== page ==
I will attend because I know people on the concom and I care about them and want to support them. Because I see many friends there I don't see anywhere else. Because there are always interesting conversations (many of which, for me, are in the lobby rather than at the panels or speeches). Because there's so much going on that for me it's possible to ignore some of the stuff and people I don't like or agree with. Because I think the Tiptree Award is cool and important. Because a number of important organizations have been born at Wiscon (including the Carl Brandon Society and Broad Universe) and I want to support an environment that gives birth to such organizations. Because people who make Wiscon happen have been trying hard in a number of ways to increase inclusiveness for oppressed and marginalized people at Wiscon.

The inclusiveness efforts that affect me personally are: Wiscon people have acted to oppose fat hatred and promote fat acceptance. Wiscon people have tried to accommodate people with mobility difficulties. Wiscon people have tried to accommodate people who have social interaction limits. Wiscon people have not done a perfect job of implementing/supporting these things, but they've tried hard and have made real improvements, from my point of view.

I've tried to form an opinion about whether the Wiscon concom should (have) ch(o)ose(n) to rescind Elizabeth Moon's guest of honor status. I haven't settled on an opinion. I'm aware that my circumstances—as a white person, born in the US to parents born in the US, with a flexible religious affiliation (atheist Buddhist)—afford me the privilege of not having to form an opinion.

Following are some of my thoughts that didn't coalesce into an opinion:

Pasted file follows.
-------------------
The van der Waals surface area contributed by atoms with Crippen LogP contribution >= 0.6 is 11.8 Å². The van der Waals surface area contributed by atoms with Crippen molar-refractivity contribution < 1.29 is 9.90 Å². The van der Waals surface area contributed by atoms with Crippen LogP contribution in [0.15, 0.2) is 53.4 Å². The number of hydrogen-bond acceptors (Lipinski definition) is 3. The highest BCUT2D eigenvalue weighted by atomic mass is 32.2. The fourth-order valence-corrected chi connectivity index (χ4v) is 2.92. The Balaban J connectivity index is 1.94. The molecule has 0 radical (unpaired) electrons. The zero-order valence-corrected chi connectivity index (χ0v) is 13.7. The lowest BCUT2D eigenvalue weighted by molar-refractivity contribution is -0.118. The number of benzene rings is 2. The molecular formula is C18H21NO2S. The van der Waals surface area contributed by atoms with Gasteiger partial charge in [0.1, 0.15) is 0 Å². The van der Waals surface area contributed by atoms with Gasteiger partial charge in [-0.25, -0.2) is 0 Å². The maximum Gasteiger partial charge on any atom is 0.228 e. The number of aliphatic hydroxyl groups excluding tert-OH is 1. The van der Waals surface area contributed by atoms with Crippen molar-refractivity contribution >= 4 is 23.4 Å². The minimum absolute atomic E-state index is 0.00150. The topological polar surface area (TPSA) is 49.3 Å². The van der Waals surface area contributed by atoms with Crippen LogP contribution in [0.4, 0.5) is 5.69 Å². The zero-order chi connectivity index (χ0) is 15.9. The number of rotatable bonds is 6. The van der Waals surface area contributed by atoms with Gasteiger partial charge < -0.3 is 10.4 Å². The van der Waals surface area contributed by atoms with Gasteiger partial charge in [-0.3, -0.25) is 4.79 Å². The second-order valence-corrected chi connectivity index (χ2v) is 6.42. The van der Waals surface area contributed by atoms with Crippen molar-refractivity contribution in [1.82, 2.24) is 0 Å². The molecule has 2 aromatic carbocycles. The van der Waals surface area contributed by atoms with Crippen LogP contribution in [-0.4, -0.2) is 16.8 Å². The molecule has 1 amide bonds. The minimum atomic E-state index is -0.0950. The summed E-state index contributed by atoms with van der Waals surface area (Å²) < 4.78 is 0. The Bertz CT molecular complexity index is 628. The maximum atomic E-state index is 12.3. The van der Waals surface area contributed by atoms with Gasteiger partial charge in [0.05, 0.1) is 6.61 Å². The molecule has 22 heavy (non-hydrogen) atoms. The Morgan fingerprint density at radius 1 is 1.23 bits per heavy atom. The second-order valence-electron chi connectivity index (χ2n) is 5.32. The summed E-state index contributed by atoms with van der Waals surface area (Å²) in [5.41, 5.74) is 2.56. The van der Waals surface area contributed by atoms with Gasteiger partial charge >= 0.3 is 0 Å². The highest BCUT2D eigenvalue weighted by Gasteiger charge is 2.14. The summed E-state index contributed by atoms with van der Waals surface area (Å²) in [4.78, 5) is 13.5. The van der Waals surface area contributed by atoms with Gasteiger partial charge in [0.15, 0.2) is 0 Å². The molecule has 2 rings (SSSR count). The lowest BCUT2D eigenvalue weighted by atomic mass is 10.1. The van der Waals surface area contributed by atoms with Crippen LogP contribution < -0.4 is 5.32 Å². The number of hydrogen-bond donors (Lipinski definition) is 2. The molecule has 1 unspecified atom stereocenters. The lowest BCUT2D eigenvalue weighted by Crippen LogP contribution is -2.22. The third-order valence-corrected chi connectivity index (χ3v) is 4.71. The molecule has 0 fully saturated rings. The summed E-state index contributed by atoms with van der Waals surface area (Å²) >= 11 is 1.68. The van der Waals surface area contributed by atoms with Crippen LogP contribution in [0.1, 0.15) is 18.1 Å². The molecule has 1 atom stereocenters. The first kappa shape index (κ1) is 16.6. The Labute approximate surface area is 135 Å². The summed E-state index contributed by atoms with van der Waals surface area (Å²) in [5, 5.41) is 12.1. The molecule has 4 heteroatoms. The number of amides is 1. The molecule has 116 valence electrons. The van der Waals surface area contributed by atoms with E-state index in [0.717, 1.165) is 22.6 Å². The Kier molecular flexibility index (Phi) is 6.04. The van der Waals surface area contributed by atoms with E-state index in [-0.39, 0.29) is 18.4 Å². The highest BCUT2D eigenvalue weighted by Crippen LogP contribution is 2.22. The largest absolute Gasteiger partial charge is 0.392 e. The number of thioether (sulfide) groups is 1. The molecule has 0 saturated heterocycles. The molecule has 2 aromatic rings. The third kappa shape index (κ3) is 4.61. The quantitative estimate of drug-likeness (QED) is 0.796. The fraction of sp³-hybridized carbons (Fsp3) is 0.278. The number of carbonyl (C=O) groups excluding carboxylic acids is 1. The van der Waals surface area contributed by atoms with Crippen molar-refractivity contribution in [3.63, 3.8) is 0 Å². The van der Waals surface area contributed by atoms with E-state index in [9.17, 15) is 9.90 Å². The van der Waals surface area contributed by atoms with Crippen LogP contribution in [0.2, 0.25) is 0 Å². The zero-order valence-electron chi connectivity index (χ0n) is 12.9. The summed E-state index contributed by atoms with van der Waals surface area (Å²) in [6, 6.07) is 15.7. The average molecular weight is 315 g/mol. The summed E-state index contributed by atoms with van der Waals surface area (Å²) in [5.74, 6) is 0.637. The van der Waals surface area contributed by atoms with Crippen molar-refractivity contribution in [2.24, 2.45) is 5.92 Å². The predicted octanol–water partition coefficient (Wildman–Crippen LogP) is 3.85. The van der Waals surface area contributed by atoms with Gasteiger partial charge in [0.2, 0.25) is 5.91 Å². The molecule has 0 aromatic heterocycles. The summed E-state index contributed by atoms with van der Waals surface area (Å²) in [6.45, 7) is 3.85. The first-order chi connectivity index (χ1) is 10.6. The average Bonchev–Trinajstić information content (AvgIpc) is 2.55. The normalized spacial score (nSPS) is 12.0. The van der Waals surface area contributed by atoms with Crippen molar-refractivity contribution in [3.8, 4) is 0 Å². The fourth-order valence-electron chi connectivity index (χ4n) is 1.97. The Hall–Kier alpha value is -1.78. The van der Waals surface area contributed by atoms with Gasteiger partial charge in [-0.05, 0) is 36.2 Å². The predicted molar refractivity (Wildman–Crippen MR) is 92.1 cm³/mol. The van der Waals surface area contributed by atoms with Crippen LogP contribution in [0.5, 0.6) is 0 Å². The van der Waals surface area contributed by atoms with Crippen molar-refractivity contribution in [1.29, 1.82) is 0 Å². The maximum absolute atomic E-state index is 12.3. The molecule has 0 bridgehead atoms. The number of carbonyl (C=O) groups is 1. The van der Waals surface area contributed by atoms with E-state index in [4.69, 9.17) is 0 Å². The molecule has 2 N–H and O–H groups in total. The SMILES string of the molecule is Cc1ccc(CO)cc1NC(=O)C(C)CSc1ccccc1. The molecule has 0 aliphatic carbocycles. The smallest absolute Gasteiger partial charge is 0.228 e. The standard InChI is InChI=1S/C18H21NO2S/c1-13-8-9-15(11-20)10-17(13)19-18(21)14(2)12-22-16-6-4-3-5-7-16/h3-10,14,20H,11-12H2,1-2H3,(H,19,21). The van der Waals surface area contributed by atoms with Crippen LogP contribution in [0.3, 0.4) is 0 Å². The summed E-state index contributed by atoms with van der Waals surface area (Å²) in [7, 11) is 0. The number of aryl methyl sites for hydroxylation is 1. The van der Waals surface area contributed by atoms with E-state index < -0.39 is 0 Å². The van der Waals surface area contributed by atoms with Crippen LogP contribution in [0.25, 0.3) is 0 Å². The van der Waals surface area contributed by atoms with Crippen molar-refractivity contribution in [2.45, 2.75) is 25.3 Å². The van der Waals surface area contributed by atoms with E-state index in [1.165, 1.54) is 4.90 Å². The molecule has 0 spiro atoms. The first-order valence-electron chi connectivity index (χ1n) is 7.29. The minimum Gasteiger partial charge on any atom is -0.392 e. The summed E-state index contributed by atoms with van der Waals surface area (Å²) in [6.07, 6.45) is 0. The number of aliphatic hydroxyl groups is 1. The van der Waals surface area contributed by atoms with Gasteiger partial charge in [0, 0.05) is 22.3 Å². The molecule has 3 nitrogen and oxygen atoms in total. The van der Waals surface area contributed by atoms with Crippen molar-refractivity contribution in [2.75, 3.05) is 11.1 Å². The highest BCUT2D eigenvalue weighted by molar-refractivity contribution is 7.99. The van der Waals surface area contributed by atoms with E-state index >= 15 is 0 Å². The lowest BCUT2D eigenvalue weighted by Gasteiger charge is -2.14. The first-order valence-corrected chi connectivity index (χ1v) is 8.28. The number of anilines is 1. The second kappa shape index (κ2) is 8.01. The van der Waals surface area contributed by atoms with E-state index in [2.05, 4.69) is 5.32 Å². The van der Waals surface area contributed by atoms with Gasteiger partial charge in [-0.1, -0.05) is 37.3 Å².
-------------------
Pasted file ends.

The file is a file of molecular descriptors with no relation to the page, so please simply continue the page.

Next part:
She said something that's deeply contrary to Wiscon's policies of inclusiveness, and she has not shown in public any inclination to change her mind or apologize for hurting people by making these statements. As such it's contradictory for Wiscon to be sending the message that it honors her.

She said it after she was chosen as GOH. To what extent is Wiscon responsible for things that GOHs say after they are chosen as GOHs?

She has said similar things before, although they didn't garner the same amount of attention. To what extent is Wiscon responsible for researching the prior public statements of prospective GOHs to find out whether they've said stuff that's contradictory to Wiscon's policies?

I value the idea of responding to speech that we don't agree with, with more speech.

I value having events that are dedicated to certain viewpoints, at which people can discuss the finer aspects of those viewpoints (events with some room for non-"viewpoint-101" conversations, if you will). When people attending those events feel obligated to spend time defending and explaining the most basic elements of our viewpoints, that space loses some of its value.

When someone we invited to our event says something so threatening and hateful that people we want to be part of our event no longer want to attend or feel unsafe to attend, our community is weakened.
firecat: red panda looking happy (Default)
I listened to the Audible Modern Classics edition, well narrated by Victor Levine. I especially liked his characterization of the Blue Fairy Godmother.

This book is set in WWII Germany, post-war New York City, and a prison cell in Israel. It has no science fiction tropes. I did not find any of the characters particularly likeable (but that's true of most Vonnegut for me).

A line from this book is one of the favorites in my quote file, and it sums up one of the themes of the book:
We are what we pretend to be, so we must be careful what we pretend to be.
This book is evidence that Vonnegut is one of the great American writers. He has the gift of making hope out of emptiness and simplicity, something that many people assume only Zen Buddhist masters can do.

View all my goodreads.com reviews.


Goodreads.com posted to my Facebook status line when I added this book, and my friend [info] - personalsupergee commented that he didn't like the book. I asked why and he wrote "Not sf, crappy characters, dumb moral."

I agree with point 1.

I also somewhat agree with point 2 (see above) and it puzzles me why Vonnegut's "crappy characters" don't bother me the way some writers' crappy characters do. I think it has something to do with how Vonnegut's protagonists mostly aren't emo, and/or how Vonnegut's writing style is definitely not emo. (I'm contrasting it to my reaction to Dan Simmons's Hyperion, which has some tremendously emo characters which are punched up because the writing style can be pretty emo.)